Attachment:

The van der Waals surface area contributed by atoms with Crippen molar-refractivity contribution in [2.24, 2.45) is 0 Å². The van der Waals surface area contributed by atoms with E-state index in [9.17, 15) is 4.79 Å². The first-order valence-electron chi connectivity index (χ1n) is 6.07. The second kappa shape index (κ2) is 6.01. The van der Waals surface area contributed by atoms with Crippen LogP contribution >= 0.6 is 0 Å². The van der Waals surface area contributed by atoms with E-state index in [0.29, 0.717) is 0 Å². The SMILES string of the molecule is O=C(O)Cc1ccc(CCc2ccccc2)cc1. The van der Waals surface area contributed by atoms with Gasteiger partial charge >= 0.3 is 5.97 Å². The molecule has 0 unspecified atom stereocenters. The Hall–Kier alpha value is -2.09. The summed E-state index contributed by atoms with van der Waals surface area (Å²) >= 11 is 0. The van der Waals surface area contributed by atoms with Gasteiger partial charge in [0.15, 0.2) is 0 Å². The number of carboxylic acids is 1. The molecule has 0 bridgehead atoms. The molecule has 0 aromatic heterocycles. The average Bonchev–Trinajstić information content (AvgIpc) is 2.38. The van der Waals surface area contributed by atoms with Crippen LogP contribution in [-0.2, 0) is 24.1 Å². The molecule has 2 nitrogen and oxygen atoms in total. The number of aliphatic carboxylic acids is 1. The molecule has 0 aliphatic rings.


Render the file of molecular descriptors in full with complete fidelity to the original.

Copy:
The van der Waals surface area contributed by atoms with Crippen molar-refractivity contribution in [2.24, 2.45) is 0 Å². The van der Waals surface area contributed by atoms with E-state index in [9.17, 15) is 4.79 Å². The first-order valence-electron chi connectivity index (χ1n) is 6.07. The second kappa shape index (κ2) is 6.01. The van der Waals surface area contributed by atoms with Crippen LogP contribution >= 0.6 is 0 Å². The van der Waals surface area contributed by atoms with E-state index in [0.29, 0.717) is 0 Å². The SMILES string of the molecule is O=C(O)Cc1ccc(CCc2ccccc2)cc1. The van der Waals surface area contributed by atoms with Gasteiger partial charge >= 0.3 is 5.97 Å². The molecule has 0 unspecified atom stereocenters. The Hall–Kier alpha value is -2.09. The summed E-state index contributed by atoms with van der Waals surface area (Å²) >= 11 is 0. The van der Waals surface area contributed by atoms with Gasteiger partial charge in [0.15, 0.2) is 0 Å². The number of carboxylic acids is 1. The molecule has 0 bridgehead atoms. The molecule has 0 aromatic heterocycles. The average Bonchev–Trinajstić information content (AvgIpc) is 2.38. The van der Waals surface area contributed by atoms with Crippen LogP contribution in [-0.2, 0) is 24.1 Å². The molecule has 2 nitrogen and oxygen atoms in total. The number of aliphatic carboxylic acids is 1. The molecule has 0 aliphatic rings.